Jump to content
Search In
  • More options...
Find results that contain...
Find results in...
patric_o

Car Speaker Amp Setup

49 minutes ago, patric_o said:

Say I were to buy two of the same 4 channel amps to power the six to eight speakers in the vehicle. Would this idea I have of an echo be something I would have to come up with a fix for?

In my experience installing car audio setups, you'd be more prone to notice humming or hissing if both the amps were using different grounding points, or maybe have a delay if your RCA inputs from your head unit were of absurdly different lengths. However, I ran a full set of Alpine Type-R's in my 2003 Toyota Corolla, plus an 8 inch sub in a custom enclosure, and had no problem with a 4 channel amp + a mono-block subwoofer amp.

 

The only thing I had to resolve was hiss caused by using a Y-splitter on the RCA inputs to provide an input for the subwoofer amp because my headunit only had 4 channel output built in. This was easily solved by adding a ground loop isolator to either the RCA's feeding the sub amp or the 4 channel speaker amp. (I can't remember which.) I still have my setup sitting in storage as I replaced that car, but yeah you should be fine to run both amps.

 

Just make sure you use an appropriately sized fuse if running a single 4 gauge power cable from the engine bay, along with a fused power distribution block, too, then ground both amps to the same point on an unpainted surface of the car. Run your audio cables (speaker wire + RCAs) down the opposite side of the car than your power cable to eliminate noise/interference, and pickup some sound deadening material if your car has rattling panels.

 

Any other questions, just quote & reply here; happy to help! Take pictures along the way, and share your progress with us.

Recommended Posts

Posted · Original PosterOP

I’m planning out my new audio setup for my 2001 Jeep Cherokee 4door. 
 

The Jeep has 4 speaker locations but I plan on adding 2 or 4 extras. Most of the affordable/relatively affordable car amps have 4 channels. I have found that it is less expensive for me to buy two 4 channel amps or one 4 channel and one 2 channel amps than to buy a single 6 or 8 channel amp.

 

In my mind having multiple amplifiers could cause the sound output to not be in sync between the two amplifiers. I understand the tuning could be different but that’s something I could easily fix. I’m concerned that the various speakers could be noticeable fractions of a second or more ahead/behind each other causing an echo. 
 

Say I were to buy two of the same 4 channel amps to power the six to eight speakers in the vehicle. Would this idea I have of an echo be something I would have to come up with a fix for?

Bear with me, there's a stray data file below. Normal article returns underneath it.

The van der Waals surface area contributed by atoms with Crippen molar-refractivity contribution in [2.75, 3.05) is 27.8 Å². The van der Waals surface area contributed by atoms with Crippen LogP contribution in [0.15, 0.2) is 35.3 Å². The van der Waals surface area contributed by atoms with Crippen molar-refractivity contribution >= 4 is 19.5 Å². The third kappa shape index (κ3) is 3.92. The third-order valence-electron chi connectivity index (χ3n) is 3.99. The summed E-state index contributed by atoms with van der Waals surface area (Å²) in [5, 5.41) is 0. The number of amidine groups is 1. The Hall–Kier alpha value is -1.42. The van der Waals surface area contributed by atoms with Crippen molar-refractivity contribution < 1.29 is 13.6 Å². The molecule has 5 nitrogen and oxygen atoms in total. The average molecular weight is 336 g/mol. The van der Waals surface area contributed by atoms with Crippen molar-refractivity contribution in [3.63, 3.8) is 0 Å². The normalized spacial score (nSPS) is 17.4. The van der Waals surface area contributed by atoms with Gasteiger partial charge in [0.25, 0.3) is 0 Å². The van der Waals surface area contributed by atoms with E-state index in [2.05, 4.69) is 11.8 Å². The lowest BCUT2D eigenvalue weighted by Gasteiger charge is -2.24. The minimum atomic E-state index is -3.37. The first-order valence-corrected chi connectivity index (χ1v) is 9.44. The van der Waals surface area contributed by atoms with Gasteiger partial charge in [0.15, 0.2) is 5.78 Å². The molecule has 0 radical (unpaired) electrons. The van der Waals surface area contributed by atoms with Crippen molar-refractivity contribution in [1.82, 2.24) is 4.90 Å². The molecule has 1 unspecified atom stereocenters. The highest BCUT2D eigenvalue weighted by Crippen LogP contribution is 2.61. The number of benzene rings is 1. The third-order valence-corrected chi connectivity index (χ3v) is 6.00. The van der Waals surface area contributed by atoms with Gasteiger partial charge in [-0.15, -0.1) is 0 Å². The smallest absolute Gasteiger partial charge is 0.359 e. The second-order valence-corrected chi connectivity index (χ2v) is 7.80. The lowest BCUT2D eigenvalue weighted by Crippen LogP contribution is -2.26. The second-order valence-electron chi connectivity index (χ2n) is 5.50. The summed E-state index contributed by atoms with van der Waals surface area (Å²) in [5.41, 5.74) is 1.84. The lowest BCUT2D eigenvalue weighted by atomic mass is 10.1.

I have worked with car audio systems before on my previous vehicles but it’s only been with single amp setups. 

Link to post
Share on other sites
Posted · Best Answer
49 minutes ago, patric_o said:

Say I were to buy two of the same 4 channel amps to power the six to eight speakers in the vehicle. Would this idea I have of an echo be something I would have to come up with a fix for?

In my experience installing car audio setups, you'd be more prone to notice humming or hissing if both the amps were using different grounding points, or maybe have a delay if your RCA inputs from your head unit were of absurdly different lengths. However, I ran a full set of Alpine Type-R's in my 2003 Toyota Corolla, plus an 8 inch sub in a custom enclosure, and had no problem with a 4 channel amp + a mono-block subwoofer amp.

 

The only thing I had to resolve was hiss caused by using a Y-splitter on the RCA inputs to provide an input for the subwoofer amp because my headunit only had 4 channel output built in. This was easily solved by adding a ground loop isolator to either the RCA's feeding the sub amp or the 4 channel speaker amp. (I can't remember which.) I still have my setup sitting in storage as I replaced that car, but yeah you should be fine to run both amps.

 

Just make sure you use an appropriately sized fuse if running a single 4 gauge power cable from the engine bay, along with a fused power distribution block, too, then ground both amps to the same point on an unpainted surface of the car. Run your audio cables (speaker wire + RCAs) down the opposite side of the car than your power cable to eliminate noise/interference, and pickup some sound deadening material if your car has rattling panels.

 

Any other questions, just quote & reply here; happy to help! Take pictures along the way, and share your progress with us.


Desktop: KRySTaLoGi-PC Build Log (i7-4790K, RTX2060) Mobile: OnePlus 5T | Bell - Unlimited Calling & Texting + 10GB Data
Laptop: Dell XPS 15 9560 (the real 15" MacBook Pro that Apple didn't make) Tablet: iPad Mini 5 | HP Touchpad | ASUS ME302C
Camera: Canon SX280 + Rebel T1i (500D) | Sony HDR-AS50R | Panasonic DMC-TS20D Music: Spotify Premium (CIRCA '08)

Link to post
Share on other sites

I used to have 3 separate amps for my car setup and never really noticed a difference, like kirashi said the RCA would have to be an absurbly different length for there to be an audible difference. Even time alignment software which causes speakers to be delayed only shifts the perception of positioning of sound, and can never go far enough to cause an audible echo.

 

Run the power cables down the center tunnel where your transmission is, and audio cables down the door sills. That's the way i always run my cables to avoid any strange interferences.

Link to post
Share on other sites

Create an account or sign in to comment

You need to be a member in order to leave a comment

Create an account

Sign up for a new account in our community. It's easy!

Register a new account

Sign in

Already have an account? Sign in here.

Sign In Now


×